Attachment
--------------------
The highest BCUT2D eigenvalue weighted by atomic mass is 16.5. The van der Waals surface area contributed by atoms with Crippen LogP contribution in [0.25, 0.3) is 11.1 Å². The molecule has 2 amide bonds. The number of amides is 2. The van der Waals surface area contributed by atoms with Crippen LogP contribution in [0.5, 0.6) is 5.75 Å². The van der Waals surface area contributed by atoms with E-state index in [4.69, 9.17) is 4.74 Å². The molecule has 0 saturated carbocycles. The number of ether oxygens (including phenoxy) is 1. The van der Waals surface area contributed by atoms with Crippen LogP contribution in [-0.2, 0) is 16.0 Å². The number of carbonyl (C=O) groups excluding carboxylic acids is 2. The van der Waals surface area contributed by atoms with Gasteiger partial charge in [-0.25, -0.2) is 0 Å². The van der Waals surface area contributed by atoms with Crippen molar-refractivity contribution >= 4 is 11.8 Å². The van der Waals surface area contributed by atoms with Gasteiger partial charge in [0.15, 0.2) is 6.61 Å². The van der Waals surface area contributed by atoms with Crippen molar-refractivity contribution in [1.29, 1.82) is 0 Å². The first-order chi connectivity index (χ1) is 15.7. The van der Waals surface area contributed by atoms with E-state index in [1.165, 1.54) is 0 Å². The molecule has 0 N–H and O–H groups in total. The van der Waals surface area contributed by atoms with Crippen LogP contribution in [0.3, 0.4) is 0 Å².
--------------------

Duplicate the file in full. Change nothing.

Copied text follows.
The highest BCUT2D eigenvalue weighted by atomic mass is 16.5. The van der Waals surface area contributed by atoms with Crippen LogP contribution in [0.25, 0.3) is 11.1 Å². The molecule has 2 amide bonds. The number of amides is 2. The van der Waals surface area contributed by atoms with Crippen LogP contribution in [0.5, 0.6) is 5.75 Å². The van der Waals surface area contributed by atoms with E-state index in [4.69, 9.17) is 4.74 Å². The molecule has 0 saturated carbocycles. The number of ether oxygens (including phenoxy) is 1. The van der Waals surface area contributed by atoms with Crippen LogP contribution in [-0.2, 0) is 16.0 Å². The number of carbonyl (C=O) groups excluding carboxylic acids is 2. The van der Waals surface area contributed by atoms with Gasteiger partial charge in [-0.25, -0.2) is 0 Å². The van der Waals surface area contributed by atoms with Crippen molar-refractivity contribution >= 4 is 11.8 Å². The van der Waals surface area contributed by atoms with Gasteiger partial charge in [0.15, 0.2) is 6.61 Å². The van der Waals surface area contributed by atoms with Crippen molar-refractivity contribution in [1.29, 1.82) is 0 Å². The first-order chi connectivity index (χ1) is 15.7. The van der Waals surface area contributed by atoms with E-state index in [1.165, 1.54) is 0 Å². The molecule has 0 N–H and O–H groups in total. The van der Waals surface area contributed by atoms with Crippen LogP contribution in [0.3, 0.4) is 0 Å².